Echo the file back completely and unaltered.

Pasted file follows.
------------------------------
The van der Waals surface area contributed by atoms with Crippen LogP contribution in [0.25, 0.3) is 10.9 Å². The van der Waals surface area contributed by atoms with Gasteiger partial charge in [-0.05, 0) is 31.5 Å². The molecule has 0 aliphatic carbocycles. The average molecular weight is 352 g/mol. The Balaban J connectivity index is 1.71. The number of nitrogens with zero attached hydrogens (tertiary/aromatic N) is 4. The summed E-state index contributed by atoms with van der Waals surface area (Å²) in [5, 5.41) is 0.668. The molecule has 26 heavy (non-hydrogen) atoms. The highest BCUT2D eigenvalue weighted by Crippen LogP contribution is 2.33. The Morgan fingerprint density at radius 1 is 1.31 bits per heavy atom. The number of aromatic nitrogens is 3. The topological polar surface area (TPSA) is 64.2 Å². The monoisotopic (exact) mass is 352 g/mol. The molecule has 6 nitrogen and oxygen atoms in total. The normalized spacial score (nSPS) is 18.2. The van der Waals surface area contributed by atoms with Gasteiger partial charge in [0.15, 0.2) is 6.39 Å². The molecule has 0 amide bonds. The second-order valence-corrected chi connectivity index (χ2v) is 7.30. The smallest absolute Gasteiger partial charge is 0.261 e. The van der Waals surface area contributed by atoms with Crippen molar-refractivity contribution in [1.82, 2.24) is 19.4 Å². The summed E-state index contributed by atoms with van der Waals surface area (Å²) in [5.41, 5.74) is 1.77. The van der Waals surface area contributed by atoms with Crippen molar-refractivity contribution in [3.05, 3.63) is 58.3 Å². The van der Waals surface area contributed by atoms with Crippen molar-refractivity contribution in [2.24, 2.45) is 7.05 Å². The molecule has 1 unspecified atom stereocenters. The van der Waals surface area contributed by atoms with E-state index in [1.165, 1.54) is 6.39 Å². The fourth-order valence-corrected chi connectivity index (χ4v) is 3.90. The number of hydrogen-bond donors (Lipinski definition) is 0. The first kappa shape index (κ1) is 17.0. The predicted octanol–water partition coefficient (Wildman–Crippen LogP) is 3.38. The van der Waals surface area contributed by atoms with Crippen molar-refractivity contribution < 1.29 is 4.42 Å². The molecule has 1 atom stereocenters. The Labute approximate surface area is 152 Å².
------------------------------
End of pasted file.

The van der Waals surface area contributed by atoms with Crippen LogP contribution in [0.25, 0.3) is 10.9 Å². The van der Waals surface area contributed by atoms with Gasteiger partial charge in [-0.05, 0) is 31.5 Å². The molecule has 0 aliphatic carbocycles. The average molecular weight is 352 g/mol. The Balaban J connectivity index is 1.71. The number of nitrogens with zero attached hydrogens (tertiary/aromatic N) is 4. The summed E-state index contributed by atoms with van der Waals surface area (Å²) in [5, 5.41) is 0.668. The molecule has 26 heavy (non-hydrogen) atoms. The highest BCUT2D eigenvalue weighted by Crippen LogP contribution is 2.33. The Morgan fingerprint density at radius 1 is 1.31 bits per heavy atom. The number of aromatic nitrogens is 3. The topological polar surface area (TPSA) is 64.2 Å². The monoisotopic (exact) mass is 352 g/mol. The molecule has 6 nitrogen and oxygen atoms in total. The normalized spacial score (nSPS) is 18.2. The van der Waals surface area contributed by atoms with Gasteiger partial charge in [0.15, 0.2) is 6.39 Å². The molecule has 0 amide bonds. The second-order valence-corrected chi connectivity index (χ2v) is 7.30. The smallest absolute Gasteiger partial charge is 0.261 e. The van der Waals surface area contributed by atoms with Crippen molar-refractivity contribution in [1.82, 2.24) is 19.4 Å². The summed E-state index contributed by atoms with van der Waals surface area (Å²) in [5.41, 5.74) is 1.77. The van der Waals surface area contributed by atoms with Crippen molar-refractivity contribution in [3.05, 3.63) is 58.3 Å². The van der Waals surface area contributed by atoms with Crippen molar-refractivity contribution in [2.24, 2.45) is 7.05 Å². The molecule has 1 unspecified atom stereocenters. The van der Waals surface area contributed by atoms with E-state index in [1.165, 1.54) is 6.39 Å². The fourth-order valence-corrected chi connectivity index (χ4v) is 3.90. The number of hydrogen-bond donors (Lipinski definition) is 0. The first kappa shape index (κ1) is 17.0. The predicted octanol–water partition coefficient (Wildman–Crippen LogP) is 3.38. The van der Waals surface area contributed by atoms with Crippen molar-refractivity contribution < 1.29 is 4.42 Å². The molecule has 1 atom stereocenters. The Labute approximate surface area is 152 Å².